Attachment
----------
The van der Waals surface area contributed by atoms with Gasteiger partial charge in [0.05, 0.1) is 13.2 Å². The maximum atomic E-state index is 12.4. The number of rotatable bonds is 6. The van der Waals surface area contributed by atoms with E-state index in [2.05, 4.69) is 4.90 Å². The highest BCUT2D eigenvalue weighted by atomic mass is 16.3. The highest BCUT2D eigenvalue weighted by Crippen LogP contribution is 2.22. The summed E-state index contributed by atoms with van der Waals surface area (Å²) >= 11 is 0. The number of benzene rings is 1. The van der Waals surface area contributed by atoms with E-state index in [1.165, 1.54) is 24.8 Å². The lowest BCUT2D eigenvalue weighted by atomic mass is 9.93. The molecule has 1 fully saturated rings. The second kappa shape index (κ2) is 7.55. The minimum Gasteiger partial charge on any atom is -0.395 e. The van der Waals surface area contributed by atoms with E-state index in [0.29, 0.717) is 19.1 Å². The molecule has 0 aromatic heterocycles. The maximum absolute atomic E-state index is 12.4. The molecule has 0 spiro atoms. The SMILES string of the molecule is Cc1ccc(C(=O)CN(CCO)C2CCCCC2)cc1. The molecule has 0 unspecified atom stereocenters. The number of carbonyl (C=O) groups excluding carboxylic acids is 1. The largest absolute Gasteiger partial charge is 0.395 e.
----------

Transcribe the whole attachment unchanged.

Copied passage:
The van der Waals surface area contributed by atoms with Gasteiger partial charge in [0.05, 0.1) is 13.2 Å². The maximum atomic E-state index is 12.4. The number of rotatable bonds is 6. The van der Waals surface area contributed by atoms with E-state index in [2.05, 4.69) is 4.90 Å². The highest BCUT2D eigenvalue weighted by atomic mass is 16.3. The highest BCUT2D eigenvalue weighted by Crippen LogP contribution is 2.22. The summed E-state index contributed by atoms with van der Waals surface area (Å²) >= 11 is 0. The number of benzene rings is 1. The van der Waals surface area contributed by atoms with E-state index in [1.165, 1.54) is 24.8 Å². The lowest BCUT2D eigenvalue weighted by atomic mass is 9.93. The molecule has 1 fully saturated rings. The second kappa shape index (κ2) is 7.55. The minimum Gasteiger partial charge on any atom is -0.395 e. The van der Waals surface area contributed by atoms with E-state index in [0.29, 0.717) is 19.1 Å². The molecule has 0 aromatic heterocycles. The maximum absolute atomic E-state index is 12.4. The molecule has 0 spiro atoms. The SMILES string of the molecule is Cc1ccc(C(=O)CN(CCO)C2CCCCC2)cc1. The molecule has 0 unspecified atom stereocenters. The number of carbonyl (C=O) groups excluding carboxylic acids is 1. The largest absolute Gasteiger partial charge is 0.395 e.